Feature story

Just past the locks, alarms and big heavy doors is a rather macabre sight.
Based at Bream Bay, Whangarei, Crispin Middleton is also an acclaimed underwater photographer and the recipient of numerous photography awards. His work regularly appears in New Zealand Geographic, dive magazines, scientific journals and conservation/ government documents.
Campbell Gardiner explains how hundreds of lines of computer code generated each week are helping biosecurity authorities keep a close eye on a plant pathogen.
Albatrosses may be masters of the skies, but they are surprisingly vulnerable on the water. Campbell Gardiner talks to two scientists working to keep these magnificent seabirds airborne.
This award-winning kingfish sashimi dish is creating quite a splash – but it doesn’t come from the sea. We look at NIWA’s latest aquaculture success story and the new opportunities it’s on path to deliver.
Getting tangled up in seaweed or using supercomputers to unravel climate change – NIWA scientists go to great lengths to find fresh answers.
NIWA’s Chief Executive John Morgan looks at the role science will play in New Zealand’s post-Covid recovery.
It has been a whirlwind first six months for Ngāpera Keegan and Tekiteora Rolleston-Gabel, the first two young researchers in NIWA’s newly established Māori Graduate Internship Programme.
Some of the most striking images of lockdown around the world have been the blue skies of cities ordinarily choking in smog. From New Delhi to Los Angeles, Beijing to Paris, the changes were so remarkable they were visible from space.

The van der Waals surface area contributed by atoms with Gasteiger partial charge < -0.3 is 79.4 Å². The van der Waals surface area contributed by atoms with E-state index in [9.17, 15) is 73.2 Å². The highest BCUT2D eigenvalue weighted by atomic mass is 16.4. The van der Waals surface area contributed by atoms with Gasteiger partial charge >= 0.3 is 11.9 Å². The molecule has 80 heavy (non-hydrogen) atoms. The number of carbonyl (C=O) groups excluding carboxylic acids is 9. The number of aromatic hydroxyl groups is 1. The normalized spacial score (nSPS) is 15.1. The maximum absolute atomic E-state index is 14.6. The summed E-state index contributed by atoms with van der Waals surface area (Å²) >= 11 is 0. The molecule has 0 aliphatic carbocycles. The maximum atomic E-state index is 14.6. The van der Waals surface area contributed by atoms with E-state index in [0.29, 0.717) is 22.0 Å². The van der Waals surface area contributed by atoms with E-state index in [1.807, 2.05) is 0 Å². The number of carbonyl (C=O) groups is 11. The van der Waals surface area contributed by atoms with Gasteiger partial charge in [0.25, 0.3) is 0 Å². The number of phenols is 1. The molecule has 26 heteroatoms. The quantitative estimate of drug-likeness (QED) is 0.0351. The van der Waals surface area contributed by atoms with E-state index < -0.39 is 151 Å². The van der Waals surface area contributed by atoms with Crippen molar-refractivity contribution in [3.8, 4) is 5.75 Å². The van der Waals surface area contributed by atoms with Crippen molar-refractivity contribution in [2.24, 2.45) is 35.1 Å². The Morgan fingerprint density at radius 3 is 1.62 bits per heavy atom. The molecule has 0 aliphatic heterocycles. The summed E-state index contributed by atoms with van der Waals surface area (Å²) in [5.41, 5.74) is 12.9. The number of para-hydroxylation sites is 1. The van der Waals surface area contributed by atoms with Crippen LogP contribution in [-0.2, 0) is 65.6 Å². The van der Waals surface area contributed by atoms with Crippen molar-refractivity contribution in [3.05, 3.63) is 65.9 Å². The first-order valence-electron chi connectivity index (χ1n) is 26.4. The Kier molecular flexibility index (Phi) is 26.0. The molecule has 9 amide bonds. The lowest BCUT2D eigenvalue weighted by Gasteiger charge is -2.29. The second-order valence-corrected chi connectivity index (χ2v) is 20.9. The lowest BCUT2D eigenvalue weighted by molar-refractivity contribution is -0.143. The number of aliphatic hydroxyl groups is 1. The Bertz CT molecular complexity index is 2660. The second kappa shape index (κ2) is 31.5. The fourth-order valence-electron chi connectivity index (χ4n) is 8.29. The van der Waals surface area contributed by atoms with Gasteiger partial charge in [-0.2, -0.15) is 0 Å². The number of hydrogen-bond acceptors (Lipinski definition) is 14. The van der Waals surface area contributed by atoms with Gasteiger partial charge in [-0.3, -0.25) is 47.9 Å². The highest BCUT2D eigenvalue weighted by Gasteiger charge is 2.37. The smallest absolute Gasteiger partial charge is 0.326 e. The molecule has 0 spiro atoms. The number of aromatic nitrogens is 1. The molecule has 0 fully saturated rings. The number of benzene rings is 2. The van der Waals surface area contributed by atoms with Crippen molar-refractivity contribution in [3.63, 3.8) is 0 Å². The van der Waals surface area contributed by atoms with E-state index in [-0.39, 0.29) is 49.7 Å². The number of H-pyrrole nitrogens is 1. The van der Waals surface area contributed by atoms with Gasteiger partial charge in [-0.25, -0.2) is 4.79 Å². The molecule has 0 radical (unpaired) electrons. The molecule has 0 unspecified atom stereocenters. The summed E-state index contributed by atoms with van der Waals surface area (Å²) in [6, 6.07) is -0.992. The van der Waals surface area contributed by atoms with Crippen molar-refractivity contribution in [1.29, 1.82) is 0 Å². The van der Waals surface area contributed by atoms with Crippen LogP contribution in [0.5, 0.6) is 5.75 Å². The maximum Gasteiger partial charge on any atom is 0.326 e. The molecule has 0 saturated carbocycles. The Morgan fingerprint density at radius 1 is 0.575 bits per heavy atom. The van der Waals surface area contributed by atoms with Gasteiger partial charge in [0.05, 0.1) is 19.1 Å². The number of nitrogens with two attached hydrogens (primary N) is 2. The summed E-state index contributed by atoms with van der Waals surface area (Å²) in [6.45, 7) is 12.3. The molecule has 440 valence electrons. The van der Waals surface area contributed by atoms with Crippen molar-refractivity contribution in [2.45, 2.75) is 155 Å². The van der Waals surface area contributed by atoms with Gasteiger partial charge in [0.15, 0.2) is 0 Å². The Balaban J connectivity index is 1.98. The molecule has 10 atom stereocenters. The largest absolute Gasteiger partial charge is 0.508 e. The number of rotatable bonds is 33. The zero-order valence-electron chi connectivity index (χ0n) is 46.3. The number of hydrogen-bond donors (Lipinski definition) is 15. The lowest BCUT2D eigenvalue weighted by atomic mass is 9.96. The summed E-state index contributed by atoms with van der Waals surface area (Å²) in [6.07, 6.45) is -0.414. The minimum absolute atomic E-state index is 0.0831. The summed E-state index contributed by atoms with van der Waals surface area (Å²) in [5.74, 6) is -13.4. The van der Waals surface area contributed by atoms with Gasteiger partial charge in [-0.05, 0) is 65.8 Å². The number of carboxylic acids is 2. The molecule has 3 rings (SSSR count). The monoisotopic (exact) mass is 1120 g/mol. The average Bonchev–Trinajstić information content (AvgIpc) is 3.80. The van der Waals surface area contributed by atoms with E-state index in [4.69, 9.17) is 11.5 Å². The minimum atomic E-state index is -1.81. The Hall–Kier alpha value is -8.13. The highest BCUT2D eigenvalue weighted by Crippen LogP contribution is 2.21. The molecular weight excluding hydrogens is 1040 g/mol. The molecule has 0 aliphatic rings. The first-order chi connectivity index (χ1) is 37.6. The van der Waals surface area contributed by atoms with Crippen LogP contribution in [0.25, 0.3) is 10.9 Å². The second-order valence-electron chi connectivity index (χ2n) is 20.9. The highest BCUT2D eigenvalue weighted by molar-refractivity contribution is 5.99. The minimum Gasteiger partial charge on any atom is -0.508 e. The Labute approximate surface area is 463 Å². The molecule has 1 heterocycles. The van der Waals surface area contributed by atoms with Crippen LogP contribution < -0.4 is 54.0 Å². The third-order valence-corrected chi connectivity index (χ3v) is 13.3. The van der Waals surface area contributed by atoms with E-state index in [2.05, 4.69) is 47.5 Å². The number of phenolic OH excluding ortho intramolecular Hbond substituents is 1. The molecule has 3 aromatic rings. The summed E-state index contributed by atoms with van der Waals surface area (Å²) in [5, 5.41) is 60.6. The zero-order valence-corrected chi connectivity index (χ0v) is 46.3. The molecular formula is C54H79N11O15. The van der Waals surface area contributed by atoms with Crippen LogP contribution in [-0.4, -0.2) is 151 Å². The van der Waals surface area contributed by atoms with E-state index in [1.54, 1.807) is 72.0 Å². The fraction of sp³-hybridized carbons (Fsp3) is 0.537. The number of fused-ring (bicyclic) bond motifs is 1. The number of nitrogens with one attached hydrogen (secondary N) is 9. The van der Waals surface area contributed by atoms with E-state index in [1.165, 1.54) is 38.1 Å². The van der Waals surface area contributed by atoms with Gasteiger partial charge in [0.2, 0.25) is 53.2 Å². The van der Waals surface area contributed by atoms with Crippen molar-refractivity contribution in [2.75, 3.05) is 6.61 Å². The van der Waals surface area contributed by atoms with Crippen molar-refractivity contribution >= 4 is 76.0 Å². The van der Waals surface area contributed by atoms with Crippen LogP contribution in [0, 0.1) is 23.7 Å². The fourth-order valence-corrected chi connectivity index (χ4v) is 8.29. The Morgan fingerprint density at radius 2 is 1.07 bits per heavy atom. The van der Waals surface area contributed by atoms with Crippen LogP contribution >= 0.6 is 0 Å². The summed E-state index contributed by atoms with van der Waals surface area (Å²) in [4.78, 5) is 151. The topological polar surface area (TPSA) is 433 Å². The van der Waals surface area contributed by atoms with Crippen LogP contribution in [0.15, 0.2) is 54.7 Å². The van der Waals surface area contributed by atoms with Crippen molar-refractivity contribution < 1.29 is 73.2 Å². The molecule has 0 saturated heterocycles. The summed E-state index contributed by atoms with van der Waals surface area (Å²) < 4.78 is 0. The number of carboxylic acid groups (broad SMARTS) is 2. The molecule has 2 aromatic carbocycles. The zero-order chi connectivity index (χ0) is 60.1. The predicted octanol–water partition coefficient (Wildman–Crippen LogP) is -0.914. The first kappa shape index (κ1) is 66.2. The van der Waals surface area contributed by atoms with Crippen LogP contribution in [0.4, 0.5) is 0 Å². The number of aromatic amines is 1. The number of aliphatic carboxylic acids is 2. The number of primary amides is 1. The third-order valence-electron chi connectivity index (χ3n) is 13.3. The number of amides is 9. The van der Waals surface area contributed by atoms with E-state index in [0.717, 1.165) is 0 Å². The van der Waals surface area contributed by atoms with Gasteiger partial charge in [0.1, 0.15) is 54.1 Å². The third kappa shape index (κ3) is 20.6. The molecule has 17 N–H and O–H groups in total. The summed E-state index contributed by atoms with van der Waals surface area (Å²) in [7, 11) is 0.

What does science tell us about New Zealand eels?
Before fish Alvin Setiawan studied weta and penguins. These days he’s never far from the kingfish tanks at NIWA’s Northland Marine Research Centre at Bream Bay.
Ever wondered what fish is served in a Filet-o-Fish at MacDonald’s? It’s hoki. Fish fingers at the supermarket? Chances are, they’ll be hoki too.
If you want a healthy fishing industry, you need to know how healthy your fish stocks are. Sam Fraser-Baxter talks to a scientist who went to sea to find out.
NIWA has teamed up with Microsoft for a new project using artificial intelligence to combine historic weather records with breakthrough handwriting recognition tools.
Dr Rob Bell worked out a long time ago that sea-level rise is much more than a scientific problem. No wonder then that people say his ability to listen is one of his best traits.
Castle Hill, on State Highway 73 between Darfield and Arthur’s Pass in the Waimakariri Basin, was named for the imposing array of limestone boulders in the area that mirror the look of castle ruins.
Technology and Innovation General Manager, Dr Barry Biggs, looks at the impact of the fast-moving world of “tech” on NIWA’s science.
Tiny, translucent eels may hold the answers to one of the fish world’s great mysteries. Zen Gregor investigates.
Dr Kameron Christopher plays a mean sax. Campbell Gardiner checks in with NIWA’s new Chief Scientist for High Performance Computing and Data Science.
The rich diversity of marine life near Scott Base in Antarctica has stunned scientists diving under the ice to set up environmental monitoring sites.
Sam Fraser-Baxter heads to the Wairarapa for one of New Zealand’s longest-running marine surveys – counting baby lobster.
There are about 800km between the southern and northern tips of Tonga - and a lot of ocean.
In the past 10 years, more weather records have been broken than in any other time in New Zealand’s history.
A group of microscopic algae that form vast aquamarine blooms off the east coast is the subject of NIWA’s latest Biodiversity Memoir
New Zealanders are fast becoming aware that our changing climate matters a great deal. NIWA Chief Executive John Morgan explains.

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